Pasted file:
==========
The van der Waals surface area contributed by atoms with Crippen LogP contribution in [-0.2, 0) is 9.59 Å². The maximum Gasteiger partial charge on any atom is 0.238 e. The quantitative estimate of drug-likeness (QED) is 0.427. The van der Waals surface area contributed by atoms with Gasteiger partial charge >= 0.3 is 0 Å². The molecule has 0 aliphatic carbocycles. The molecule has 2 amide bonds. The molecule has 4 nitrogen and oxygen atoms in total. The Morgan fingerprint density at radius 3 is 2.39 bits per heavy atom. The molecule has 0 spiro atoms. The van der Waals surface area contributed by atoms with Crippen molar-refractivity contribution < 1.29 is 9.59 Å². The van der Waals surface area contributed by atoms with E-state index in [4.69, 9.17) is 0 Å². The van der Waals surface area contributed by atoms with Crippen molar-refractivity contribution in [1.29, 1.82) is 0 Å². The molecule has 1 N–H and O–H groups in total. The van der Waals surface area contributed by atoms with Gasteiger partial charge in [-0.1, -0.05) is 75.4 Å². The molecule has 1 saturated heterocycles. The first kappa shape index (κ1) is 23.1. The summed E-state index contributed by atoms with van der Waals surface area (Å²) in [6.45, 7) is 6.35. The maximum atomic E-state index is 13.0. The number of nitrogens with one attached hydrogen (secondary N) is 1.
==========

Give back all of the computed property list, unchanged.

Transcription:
The van der Waals surface area contributed by atoms with Crippen LogP contribution in [-0.2, 0) is 9.59 Å². The maximum Gasteiger partial charge on any atom is 0.238 e. The quantitative estimate of drug-likeness (QED) is 0.427. The van der Waals surface area contributed by atoms with Gasteiger partial charge >= 0.3 is 0 Å². The molecule has 0 aliphatic carbocycles. The molecule has 2 amide bonds. The molecule has 4 nitrogen and oxygen atoms in total. The Morgan fingerprint density at radius 3 is 2.39 bits per heavy atom. The molecule has 0 spiro atoms. The van der Waals surface area contributed by atoms with Crippen molar-refractivity contribution < 1.29 is 9.59 Å². The van der Waals surface area contributed by atoms with E-state index in [4.69, 9.17) is 0 Å². The van der Waals surface area contributed by atoms with Crippen molar-refractivity contribution in [1.29, 1.82) is 0 Å². The molecule has 1 N–H and O–H groups in total. The van der Waals surface area contributed by atoms with Gasteiger partial charge in [-0.1, -0.05) is 75.4 Å². The molecule has 1 saturated heterocycles. The first kappa shape index (κ1) is 23.1. The summed E-state index contributed by atoms with van der Waals surface area (Å²) in [6.45, 7) is 6.35. The maximum atomic E-state index is 13.0. The number of nitrogens with one attached hydrogen (secondary N) is 1.